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Robin Hobb and Megan Lindholm (both pen names for Margaret Ogden) did precisely that - to appear at eye level. Though I have quite often been found kneeling on the floor in a book store, reading the back cover and first couple of pages of a book.

Even with traditional publishing, I suspect most books are now bought, or at least chosen, by on-line perusal or word-of-mouth-recommendation. Delia Owens "Where the Crawdads Sing" (good book), for instance, was going nowhere until Rees Witherspoon featured it on her book club programme. The rest, as they say, is history.

If you write in different genres, you may wish to choose a genre-appealing pen name for each one. Some people choose pen names to distinguish them from their day job or partner's day job (especially if said partner is famous), such as Ariana Franklyn (real name Diana Norman, married to journalist and film critic, Barry Norman).

I don't think the book eye-level thing has a great impact on book sales anymore, nor does it matter if people find out your real name (unless you've anything recriminating to hide). Do whatever you want to - what feels right for you and your genre.
 
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RG Worsey

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Well, I have written copy and cookbooks (chapbooks, really), under my informal name, Ronny Worsey, so intended to use SM Worsey for fiction, though this has got me thinking about genre-specific pen names. Iain Banks and Iain M banks being the same guy, different genres, after all.

Only trouble with Worsey as a fist name is that, said aloud, it sounds like asking "where is he?"

I definitely want a gender-neutral name, hence the initials, so will keep giving this some thought.
 
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Ancora Imparo

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Definitely not interested in going indie, as I dislike social media. I'd rather earn a fraction of the cover price of a book and have someone who knows what they are doing, do the marketing.
Be aware that (hopefully) when you find a publisher, they will still expect YOU to do most of the social media marketing. The days of sitting back and letting the publisher do it all are long gone, sadly. If you're successful, they'll put some money behind you but most of the time, my understanding is that they still expect you to have a decent online presence and your own ideas on how to reach new readers etc etc. (So forgodsake don't tell them you dislike social media :) ) Pete will know more about this, of course...
 
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RG Worsey

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Be aware that (hopefully) when you find a publisher, they will still expect YOU to do most of the social media marketing. The days of sitting back and letting the publisher do it all are long gone, sadly. If you're successful, they'll put some money behind you but most of the time, my understanding is that they still expect you to have a decent online presence and your own ideas on how to reach new readers etc etc. (So forgodsake don't tell them you dislike social media :) ) Pete will know more about this, of course...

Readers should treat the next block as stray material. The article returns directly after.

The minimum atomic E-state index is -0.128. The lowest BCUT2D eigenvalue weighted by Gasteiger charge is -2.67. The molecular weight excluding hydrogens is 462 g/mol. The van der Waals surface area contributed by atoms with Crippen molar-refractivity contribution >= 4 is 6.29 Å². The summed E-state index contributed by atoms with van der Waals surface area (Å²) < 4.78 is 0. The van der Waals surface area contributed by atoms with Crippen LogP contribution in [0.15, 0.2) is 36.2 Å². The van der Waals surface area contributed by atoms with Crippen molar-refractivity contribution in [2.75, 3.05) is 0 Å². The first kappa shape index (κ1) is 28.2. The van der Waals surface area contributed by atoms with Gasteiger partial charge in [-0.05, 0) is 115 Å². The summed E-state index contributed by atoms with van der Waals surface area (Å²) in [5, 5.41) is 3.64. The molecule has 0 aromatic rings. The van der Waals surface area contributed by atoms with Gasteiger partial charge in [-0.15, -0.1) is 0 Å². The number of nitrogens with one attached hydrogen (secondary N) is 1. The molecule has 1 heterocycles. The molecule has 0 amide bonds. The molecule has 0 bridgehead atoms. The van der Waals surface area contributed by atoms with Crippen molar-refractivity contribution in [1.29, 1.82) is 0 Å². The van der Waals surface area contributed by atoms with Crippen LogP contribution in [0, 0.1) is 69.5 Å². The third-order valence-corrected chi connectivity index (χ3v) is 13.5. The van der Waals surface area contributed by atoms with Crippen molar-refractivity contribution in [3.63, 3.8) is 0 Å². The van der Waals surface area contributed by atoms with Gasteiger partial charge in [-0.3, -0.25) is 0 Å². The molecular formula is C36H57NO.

If they're paying me, I'll do it, in the same way as I used to wash dishes and mop floors in kitchens. Every job has a crap part that must be suffered. There's a difference between that and spending hundreds of pounds of my own money on self-publishing, and then trying to build an online media presence from scratch.
 
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E G Logan

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Is there any advantage to taking on a mid alphabet nom de plume? An L, N, M or O surname, perhaps? I considered SW Mersey instead (Worsey rhymes with Mersey), though it has limited Google Power compared to my real surname.

Is this an issue, or is it all in my head? Your thoughts??!
Lee Child, the Jack Reacher author, actually changed his name to what had been his pseudonym. His thinking, when he chose Lee Child, is interesting.

I'll let anyone who wants the long version search that out.

The bit that stuck with me was: the average reader, browsing, starts at A and gets bored and gives up by about D. Thus you need two simple, snappy names, of which the second has to come alphabetically between A and D.

Who knows if it works psychologically – but he has sold a shedload of books. And he thinks it works.
 
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RG Worsey

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Lee Child, the Jack Reacher author, actually changed his name to what had been his pseudonym. His thinking, when he chose Lee Child, is interesting.

I'll let anyone who wants the long version search that out.

The bit that stuck with me was: the average reader, browsing, starts at A and gets bored and gives up by about D. Thus you need two simple, snappy names, of which the second has to come alphabetically between A and D.

Who knows if it works psychologically – but he has sold a shedload of books. And he thinks it works.
I have Rogan Birch on my list...
 
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Hannah F